• Genome sequencing is the process that involves deciphering the exact order of base pairs in an individual. This “deciphering” or reading of the genome is what sequencing is all about. Costs of sequencing differ based on the methods employed to do the reading or the accuracy stressed upon in decoding the genome.
  • Genome Sequencing is a laboratory process through which scientists get the complex DNA sequence (in terms of A,T,G,C) of an organism’s genome at a time.
  • DNA containing cells such as saliva, epithelial cells, bone marrow, hair, seeds, and plant leaves are used as samples for sequencing.
  • Genome sequencing is done by an instrument called automated DNA sequences.
DNA structure

Need for genome sequencing:

  • Ever since the human genome was first sequenced in 2003, it opened a fresh perspective on the link between disease and the unique genetic make-up of each individual.
  • Nearly 10,000 diseases — including cystic fibrosis, and thalassemia — are known to be the result of a single gene malfunctioning.
  • While genes may render some insensitive to certain drugs, genome sequencing has shown that cancer too can be understood from the viewpoint of genetics, rather than being seen as a disease of certain organs
Genome Sequencing initiative

Human Genome Project (HGP)

The Human Genome Project (HGP) was an international scientific research project with the goal of determining the base pairs that make up human DNA, and of identifying and mapping all of the genes of the human genome from both a physical and a functional standpoint.

HGP and its benefits:

  1. Identification of predictive and predisposition markers would be accelerated by harnessing the huge amount of genetic variability available for common and complex diseases
  2. Data from the project is expected to answer several questions involving similarities and differences between humans and our closest relatives.

Specific Applications – Genome research could be potentially helpful in other fields

  • Medicine
    • Improved diagnosis of disease and earlier detection of genetic predispositions to disease
    • Rational drug design
    • Gene therapy
    • Reduce the likelihood of heritable mutations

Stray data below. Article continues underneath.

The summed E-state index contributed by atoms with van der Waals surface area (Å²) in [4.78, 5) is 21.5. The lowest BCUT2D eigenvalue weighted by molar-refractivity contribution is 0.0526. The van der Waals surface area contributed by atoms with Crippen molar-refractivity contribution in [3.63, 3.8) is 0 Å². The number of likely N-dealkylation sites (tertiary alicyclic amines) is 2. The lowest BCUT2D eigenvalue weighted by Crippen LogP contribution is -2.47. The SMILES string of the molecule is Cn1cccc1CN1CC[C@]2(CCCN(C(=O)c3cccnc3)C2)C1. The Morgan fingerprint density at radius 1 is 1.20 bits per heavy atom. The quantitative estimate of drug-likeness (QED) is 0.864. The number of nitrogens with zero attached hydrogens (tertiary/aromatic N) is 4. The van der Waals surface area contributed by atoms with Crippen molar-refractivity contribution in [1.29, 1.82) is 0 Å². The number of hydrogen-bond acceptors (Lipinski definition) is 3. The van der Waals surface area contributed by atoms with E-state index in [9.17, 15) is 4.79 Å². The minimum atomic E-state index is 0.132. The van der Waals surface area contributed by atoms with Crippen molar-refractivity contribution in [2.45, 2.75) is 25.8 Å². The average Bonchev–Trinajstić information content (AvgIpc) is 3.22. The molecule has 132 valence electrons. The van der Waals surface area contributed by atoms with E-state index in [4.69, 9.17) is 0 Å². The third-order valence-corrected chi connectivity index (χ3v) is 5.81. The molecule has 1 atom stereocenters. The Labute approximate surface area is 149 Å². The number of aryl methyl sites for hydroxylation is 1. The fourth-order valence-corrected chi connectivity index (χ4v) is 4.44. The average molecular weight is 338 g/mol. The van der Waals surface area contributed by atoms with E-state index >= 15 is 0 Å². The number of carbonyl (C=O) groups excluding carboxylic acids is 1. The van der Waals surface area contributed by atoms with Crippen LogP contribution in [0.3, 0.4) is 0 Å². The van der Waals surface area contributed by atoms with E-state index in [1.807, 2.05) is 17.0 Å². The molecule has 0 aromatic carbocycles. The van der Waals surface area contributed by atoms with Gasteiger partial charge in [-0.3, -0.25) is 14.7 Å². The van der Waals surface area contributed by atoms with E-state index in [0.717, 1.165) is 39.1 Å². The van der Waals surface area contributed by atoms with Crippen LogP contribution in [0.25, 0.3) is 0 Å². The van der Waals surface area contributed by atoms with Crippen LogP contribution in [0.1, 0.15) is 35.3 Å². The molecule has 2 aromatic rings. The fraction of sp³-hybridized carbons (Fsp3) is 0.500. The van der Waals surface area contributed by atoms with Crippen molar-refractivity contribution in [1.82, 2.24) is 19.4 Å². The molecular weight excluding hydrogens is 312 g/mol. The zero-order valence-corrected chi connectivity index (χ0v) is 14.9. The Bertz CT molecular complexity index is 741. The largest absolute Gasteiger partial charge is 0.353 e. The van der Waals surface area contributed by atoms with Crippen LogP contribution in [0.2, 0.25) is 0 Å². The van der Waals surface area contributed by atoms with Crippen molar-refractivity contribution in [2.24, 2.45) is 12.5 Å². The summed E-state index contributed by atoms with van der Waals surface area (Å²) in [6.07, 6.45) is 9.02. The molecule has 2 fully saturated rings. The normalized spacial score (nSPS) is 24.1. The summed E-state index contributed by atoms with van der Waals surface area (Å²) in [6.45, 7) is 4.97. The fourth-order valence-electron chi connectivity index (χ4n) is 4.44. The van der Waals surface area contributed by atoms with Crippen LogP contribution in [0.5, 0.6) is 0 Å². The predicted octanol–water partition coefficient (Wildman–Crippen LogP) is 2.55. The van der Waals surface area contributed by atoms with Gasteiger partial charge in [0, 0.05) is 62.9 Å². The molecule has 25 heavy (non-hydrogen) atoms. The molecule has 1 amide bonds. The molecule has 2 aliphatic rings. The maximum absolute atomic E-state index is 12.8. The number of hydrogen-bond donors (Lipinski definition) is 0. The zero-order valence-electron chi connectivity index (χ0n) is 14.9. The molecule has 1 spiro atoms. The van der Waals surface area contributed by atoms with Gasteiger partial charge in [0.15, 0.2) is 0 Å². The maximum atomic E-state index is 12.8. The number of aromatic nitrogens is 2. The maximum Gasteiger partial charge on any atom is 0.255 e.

• Access health damage and risks caused by radiation exposure to mutagenic chemicals and cancer-causing toxins.
  • Evolutionary Biology and Anthropology
    • Study of evolution
    • Study of migration of different human population groups
  • Energy and Environment applications
    • Detect bacteria and other organisms that may pollute air, water, soil and food.
  • DNA Forensics
    • Identify crimes and catastrophe victims.
    • Match organ donors with recipients in transplant programs
  • Agriculture
    • Development if productive and disease, insect and drought-resistant crops
    • Healthier, more productive, and disease-resistant farm animals.

National Genomic Grid

  • It will study genomic data of cancer patients from India.
  • It will collect samples from cancer patients, through a network of pan-India collection centres by bringing all cancer treatment institutions on board.
  • The grid to be formed will be in line with the National Cancer Tissue Biobank (NCTB) set up at the Indian Indian Institute of Technology, Madras.
    • National Cancer Tissue Biobank (NCTB), is a joint initiative of the Department of Science and Technology (DST), Government of India and Indian Institute of Technology, Madras.
    • The biobank collects cancer tissue samples with consent from patients diagnosed with cancer.
    • The aim is to provide researchers with high quality of cancer tissues and the patient data in order to facilitate cancer research that will lead to improvements in cancer diagnosis and treatment.
  • This research is carried out through the technique of Genome Sequencing.
  • Moreover, under Genome India Initiative, the government plans to scan 20,000 Indian genomes (in the next five years) in order to develop diagnostic tests and effective therapies for treating diseases such as cancer.
Human Genome Project-Write
  • A complete haploid copy of the human genome consists of at least three billion DNA nucleotide base pairs, which have been described in the Human Genome Project – Read program (95% completed as of 2004).
  • Among the many goals of GP-Write are the making of cell lines resistant to all viruses and synthesis assembly lines to test variants of unknown significance that arise in research and diagnostic sequencing of human genomes (which has been exponentially improving in cost, quality, and interpretation).

Indigen Project

  • The IndiGen initiative was undertaken by CSIR in April 2019, which was implemented by the CSIR-Institute of Genomics and Integrative Biology (IGIB), Delhi and CSIR-Centre for Cellular and Molecular Biology (CCMB), Hyderabad.